Lower Prices, Crappier Experience

Last year I spoke about the risk of JCPenney when then-CEO Ron Johnson changed everything without any input from customers. As a result, the guy was canned and as I predicted, the clearance sales are indeed epic. (Their clothing from the Johnson/Wooster days was not amazing, but was certainly good enough and definitely fit well.)

So then, I'm enjoying said clearance sales. A month or so ago I wanted a new blazer, and I found one in store that I liked. I checked online and found it to be the same price on their site, but of course, they participate in the "everything is on sale always, every day, with coupons" phenomenon now; I played along and got a deal.

But here's the thing. The blazer exists at my local store (I tried it on!) but it was substantially cheaper for me to order it online... and have it shipped to my local store. Now, you'd think, "Oh, they'll just pull the one from the floor and offer it to you later that day like Target does, right?" Nope. My order went to a distribution center, and they sent a new one to the store. The same store where they already have one.

That's incredibly inefficient and bad for several reasons.

  1. First, and most importantly, JCPenney had me ready to buy in store and lost me. They could have had my money right away. Instead they made me wait a week or so. Thankfully, this isn't something I wanted immediately. Their loss.
  2. Second, JCPenney does not price match their own website. They're competing against themselves. Stupid.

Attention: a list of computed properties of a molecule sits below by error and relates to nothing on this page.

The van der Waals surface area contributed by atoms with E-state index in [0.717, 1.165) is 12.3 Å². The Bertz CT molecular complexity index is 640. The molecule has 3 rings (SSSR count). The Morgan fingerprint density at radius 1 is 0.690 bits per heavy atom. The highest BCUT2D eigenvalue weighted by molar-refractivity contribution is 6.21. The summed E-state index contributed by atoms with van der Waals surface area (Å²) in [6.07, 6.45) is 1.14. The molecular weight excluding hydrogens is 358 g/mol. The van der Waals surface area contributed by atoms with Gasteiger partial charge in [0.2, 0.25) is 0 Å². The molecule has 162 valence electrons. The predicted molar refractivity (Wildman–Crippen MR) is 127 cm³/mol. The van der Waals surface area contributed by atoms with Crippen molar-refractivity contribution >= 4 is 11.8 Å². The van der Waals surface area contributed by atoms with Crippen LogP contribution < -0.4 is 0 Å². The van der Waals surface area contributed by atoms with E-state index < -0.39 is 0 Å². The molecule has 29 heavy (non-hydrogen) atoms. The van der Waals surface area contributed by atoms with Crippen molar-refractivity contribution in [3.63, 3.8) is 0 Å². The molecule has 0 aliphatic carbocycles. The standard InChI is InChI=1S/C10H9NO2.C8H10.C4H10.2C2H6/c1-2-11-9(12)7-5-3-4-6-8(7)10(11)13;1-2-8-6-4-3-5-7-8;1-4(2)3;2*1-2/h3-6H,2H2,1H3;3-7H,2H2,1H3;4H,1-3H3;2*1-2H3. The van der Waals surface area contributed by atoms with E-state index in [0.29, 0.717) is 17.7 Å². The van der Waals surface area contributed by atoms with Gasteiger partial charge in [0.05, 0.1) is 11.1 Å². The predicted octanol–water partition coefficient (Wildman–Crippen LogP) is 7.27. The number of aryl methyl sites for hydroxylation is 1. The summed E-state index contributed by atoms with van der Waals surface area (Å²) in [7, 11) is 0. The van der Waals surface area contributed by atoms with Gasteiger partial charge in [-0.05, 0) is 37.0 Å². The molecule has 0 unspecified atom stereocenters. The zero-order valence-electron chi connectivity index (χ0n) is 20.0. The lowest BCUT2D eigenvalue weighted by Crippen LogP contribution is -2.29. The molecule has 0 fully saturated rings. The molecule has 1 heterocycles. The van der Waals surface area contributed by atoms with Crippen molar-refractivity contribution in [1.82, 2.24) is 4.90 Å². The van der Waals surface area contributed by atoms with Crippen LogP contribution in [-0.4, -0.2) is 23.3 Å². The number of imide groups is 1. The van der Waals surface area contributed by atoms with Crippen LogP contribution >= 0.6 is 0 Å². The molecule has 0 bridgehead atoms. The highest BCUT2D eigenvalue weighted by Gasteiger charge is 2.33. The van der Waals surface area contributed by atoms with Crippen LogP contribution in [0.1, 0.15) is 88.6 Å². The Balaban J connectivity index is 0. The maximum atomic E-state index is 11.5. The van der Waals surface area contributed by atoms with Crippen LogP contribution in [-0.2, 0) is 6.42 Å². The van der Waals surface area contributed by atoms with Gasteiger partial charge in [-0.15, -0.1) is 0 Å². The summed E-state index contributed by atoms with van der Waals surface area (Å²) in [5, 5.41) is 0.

3. Third, they took on the cost for picking, shipping, and storing the item to the store. I don't know how much that is. I know they have built up this distribution system, and it now may cost them almost nothing... but this was unnecessary as they had the damn thing in the store!

In this case, JCPenney penalizes customers buying in store versus online price-wise, all for the sake of immediate gratification. And what did Ron Johnson do to combat this zaniness? He set all prices the same in-store and online (and with rounded numbers too, like $40 instead of $39.99). Simple. Clear.

Note that it didn't address any of the technological problems here - the poor e-commerce experience, the poor mobile site, the worthless app - but it was an attempt to address the problem. It failed. And while I know I got a better deal, I got poorer service and a worse experience as a result of it.